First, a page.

SCOTTISH ministers have dismissed claims they acted unlawfully by changing the definition of women to include men who have changed their gender.

The Scottish Government has previously successfully defended a judicial review on its decision to include trans women in a new law to increase the number of women on Scotland’s public boards.

But the decision has been challenged by the feminist group For Women Scotland which says the legislation is unlawful and questions the Scottish Government view that "men who self-identify as women are female", and that that will be the basis of future policy.

It is contesting the legality of the 2018 Gender Representation on Public Boards (GRPB) Act, and what it called the redefinition of the word woman to include people who had not changed their legal sex to 'female' using a Gender Recognition Certificate (GRC).

The group says ministers were acting outside their legislative competency under the Scotland Act 1998 and in contravention of the UK Equality Act of 2010.

Ministers defending the challenged in the Inner House of the Court of Session - Scotland’s highest civil appeal court - say an amended Scotland Act 2016, permits the Scottish Parliament to legislate on "equal opportunities so far as relating to the inclusion of persons with protected characteristics in non-executive posts on boards of Scottish public authorities with mixed functions or no reserved functions".

Ruth Crawford QC, acting for Scottish ministers told the judges that the legislation was lawful saying: "It's within the legislative competence of the Scottish Parliament to legislate as it will within the terms of the public board exception."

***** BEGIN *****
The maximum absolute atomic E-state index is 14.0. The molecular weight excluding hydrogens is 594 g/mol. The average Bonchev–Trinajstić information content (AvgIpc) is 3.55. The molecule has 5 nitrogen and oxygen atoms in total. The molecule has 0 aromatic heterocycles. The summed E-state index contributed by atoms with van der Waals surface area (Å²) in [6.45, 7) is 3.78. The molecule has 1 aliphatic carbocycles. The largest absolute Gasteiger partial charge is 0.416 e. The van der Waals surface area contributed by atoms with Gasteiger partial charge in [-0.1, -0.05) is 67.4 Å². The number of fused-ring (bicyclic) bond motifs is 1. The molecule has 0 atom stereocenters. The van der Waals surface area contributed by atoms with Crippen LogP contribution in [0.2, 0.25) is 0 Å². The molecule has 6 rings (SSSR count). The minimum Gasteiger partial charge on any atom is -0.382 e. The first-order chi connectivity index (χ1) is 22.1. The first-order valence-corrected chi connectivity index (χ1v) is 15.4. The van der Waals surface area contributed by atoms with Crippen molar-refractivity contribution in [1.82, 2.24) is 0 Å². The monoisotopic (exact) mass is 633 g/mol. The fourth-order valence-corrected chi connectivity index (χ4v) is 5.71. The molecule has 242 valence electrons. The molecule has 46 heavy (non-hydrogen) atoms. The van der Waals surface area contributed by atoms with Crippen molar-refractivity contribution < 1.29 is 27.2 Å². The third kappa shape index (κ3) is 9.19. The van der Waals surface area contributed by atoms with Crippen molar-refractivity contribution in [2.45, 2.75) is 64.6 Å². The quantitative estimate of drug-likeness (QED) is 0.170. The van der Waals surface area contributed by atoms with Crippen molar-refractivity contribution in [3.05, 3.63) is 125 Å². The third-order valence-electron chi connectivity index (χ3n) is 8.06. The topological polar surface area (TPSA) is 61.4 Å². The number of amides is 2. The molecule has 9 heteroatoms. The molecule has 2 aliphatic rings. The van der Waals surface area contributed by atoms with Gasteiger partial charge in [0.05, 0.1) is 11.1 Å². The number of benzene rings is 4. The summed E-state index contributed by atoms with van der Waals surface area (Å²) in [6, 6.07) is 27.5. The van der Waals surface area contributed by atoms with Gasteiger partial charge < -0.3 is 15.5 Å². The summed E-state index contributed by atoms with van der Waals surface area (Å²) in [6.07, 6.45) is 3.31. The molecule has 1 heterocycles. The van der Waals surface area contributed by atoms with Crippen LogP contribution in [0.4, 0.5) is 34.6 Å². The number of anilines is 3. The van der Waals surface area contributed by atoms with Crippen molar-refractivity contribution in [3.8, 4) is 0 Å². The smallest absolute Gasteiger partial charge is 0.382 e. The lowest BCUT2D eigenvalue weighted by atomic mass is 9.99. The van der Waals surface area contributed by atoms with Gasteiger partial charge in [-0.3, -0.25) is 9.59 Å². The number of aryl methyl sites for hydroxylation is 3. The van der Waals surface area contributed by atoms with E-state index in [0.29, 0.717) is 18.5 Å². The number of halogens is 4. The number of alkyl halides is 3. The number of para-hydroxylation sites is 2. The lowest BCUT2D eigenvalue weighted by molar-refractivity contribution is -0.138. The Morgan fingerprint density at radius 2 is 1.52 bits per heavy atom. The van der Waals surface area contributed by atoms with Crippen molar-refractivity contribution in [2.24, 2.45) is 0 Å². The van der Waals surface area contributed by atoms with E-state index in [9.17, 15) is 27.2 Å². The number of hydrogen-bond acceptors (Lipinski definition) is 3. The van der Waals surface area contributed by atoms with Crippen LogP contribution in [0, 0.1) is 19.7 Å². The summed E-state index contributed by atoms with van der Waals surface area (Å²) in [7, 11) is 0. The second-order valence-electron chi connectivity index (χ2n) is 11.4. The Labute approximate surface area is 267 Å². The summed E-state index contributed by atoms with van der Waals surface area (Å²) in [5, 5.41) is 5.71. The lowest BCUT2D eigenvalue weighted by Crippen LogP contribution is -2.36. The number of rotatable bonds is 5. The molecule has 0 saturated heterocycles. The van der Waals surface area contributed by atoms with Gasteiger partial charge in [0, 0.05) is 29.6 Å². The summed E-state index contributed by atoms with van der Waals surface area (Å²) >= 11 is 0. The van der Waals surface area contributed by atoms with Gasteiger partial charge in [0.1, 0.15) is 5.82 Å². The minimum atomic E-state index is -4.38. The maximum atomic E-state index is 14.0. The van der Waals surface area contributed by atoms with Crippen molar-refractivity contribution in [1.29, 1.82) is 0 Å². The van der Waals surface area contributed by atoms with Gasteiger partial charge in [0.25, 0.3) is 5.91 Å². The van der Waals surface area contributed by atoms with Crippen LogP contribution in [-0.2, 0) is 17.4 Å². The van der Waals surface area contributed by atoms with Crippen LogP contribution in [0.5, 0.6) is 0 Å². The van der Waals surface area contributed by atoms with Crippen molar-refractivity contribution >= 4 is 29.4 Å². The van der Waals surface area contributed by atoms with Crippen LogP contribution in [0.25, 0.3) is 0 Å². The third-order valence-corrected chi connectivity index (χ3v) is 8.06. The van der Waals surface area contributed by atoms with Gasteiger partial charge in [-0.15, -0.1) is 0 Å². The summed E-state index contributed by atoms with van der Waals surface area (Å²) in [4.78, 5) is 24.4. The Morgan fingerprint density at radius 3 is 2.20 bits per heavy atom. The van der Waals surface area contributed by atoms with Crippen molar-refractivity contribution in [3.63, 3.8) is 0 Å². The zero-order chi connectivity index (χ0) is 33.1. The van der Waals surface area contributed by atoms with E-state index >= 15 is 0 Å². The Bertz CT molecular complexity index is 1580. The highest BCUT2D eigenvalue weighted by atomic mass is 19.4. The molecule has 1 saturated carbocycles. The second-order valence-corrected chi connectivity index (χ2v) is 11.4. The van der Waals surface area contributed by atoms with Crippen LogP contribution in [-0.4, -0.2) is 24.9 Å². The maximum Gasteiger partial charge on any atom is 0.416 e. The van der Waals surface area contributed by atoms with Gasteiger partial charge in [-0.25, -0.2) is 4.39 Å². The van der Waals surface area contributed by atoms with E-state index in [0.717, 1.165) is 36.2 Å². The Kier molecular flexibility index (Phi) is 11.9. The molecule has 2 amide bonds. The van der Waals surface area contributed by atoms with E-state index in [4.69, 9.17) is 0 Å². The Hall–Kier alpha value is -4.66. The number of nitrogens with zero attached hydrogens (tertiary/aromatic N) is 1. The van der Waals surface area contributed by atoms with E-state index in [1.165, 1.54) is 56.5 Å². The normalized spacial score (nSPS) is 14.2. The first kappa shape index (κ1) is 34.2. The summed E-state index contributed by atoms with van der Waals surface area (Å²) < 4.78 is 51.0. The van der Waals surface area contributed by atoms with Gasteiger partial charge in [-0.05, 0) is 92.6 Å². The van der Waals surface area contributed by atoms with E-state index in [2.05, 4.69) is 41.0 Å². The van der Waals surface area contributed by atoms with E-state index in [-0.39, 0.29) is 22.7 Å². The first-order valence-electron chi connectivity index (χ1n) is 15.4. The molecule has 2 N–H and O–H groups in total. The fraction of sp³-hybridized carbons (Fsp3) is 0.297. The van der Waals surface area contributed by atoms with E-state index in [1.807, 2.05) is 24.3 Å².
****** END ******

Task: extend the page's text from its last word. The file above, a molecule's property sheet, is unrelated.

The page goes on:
She added: “I invite the court to refuse this motion.”

HeraldScotland:

The Scottish Government has previously successfully defended a judicial review on its decision to include trans women in a new law to increase the number of women on Scotland’s public boards.

The aim of the GRPB act was to improve the gender representation on the boards of Scottish public authorities (SPAs) saying that 50% of non-executive members should be women.

READ MORE: Scots ministers accused of unlawfully changing the definition of 'women' in court challenge

But the definition of woman was changed from “a female of any age” – as it is defined in the Equality Act – to include a “person who has the protected characteristic of gender reassignment”.

People who hold a gender recognition certificate (GRC) have legally changed their sex, but For Women Scotland said the Scottish Government had gone further so that “woman” also includes those who do not have a GRC.

And they say that in equalities legislation the term 'woman' meant only biological women and the Scottish Parliament had no power to alter that because it was a reserved matter.

They also say that by treating biological and transgendered women in the same way, the 2018 Act went beyond what was permitted by the European Convention on Human Rights (ECHR).

And they say that while the new law was intended to address historical under-representation of women on public boards - it had set out a "dangerous precedent" of redefining women as those who the Equality Act 2010 would characterise as male, but who may self-identify as female.

They say the redefinition goes "against the very grain" of the Equality Act and decades of anti-discrimination law.

In a Court of Session ruling in her Court of Session ruling earlier this year, judgement Lady Wise ruled the government had acted lawfully under a “specific power” that enabled it to take equal opportunities measures and had not breached the UK Equality Act.

But For Women Scotland have taken the issues to the Inner House of the Court of Session - Scotland’s highest civil appeal court.

Aidan O'Neill QC, for For Women Scotland has told the court the GRPB legislation was unlawful because it undermined the rights of ‘biological’ women.

A panel of senior judges - Lady Dorrian, Lord Malcolm and Lord Pentland will is to consider its decision in a case brought by an organisation called For Women Scotland.

Lady Dorrian said the court would issue its decision in the near future.

She added: “We will take time to consider our decision.”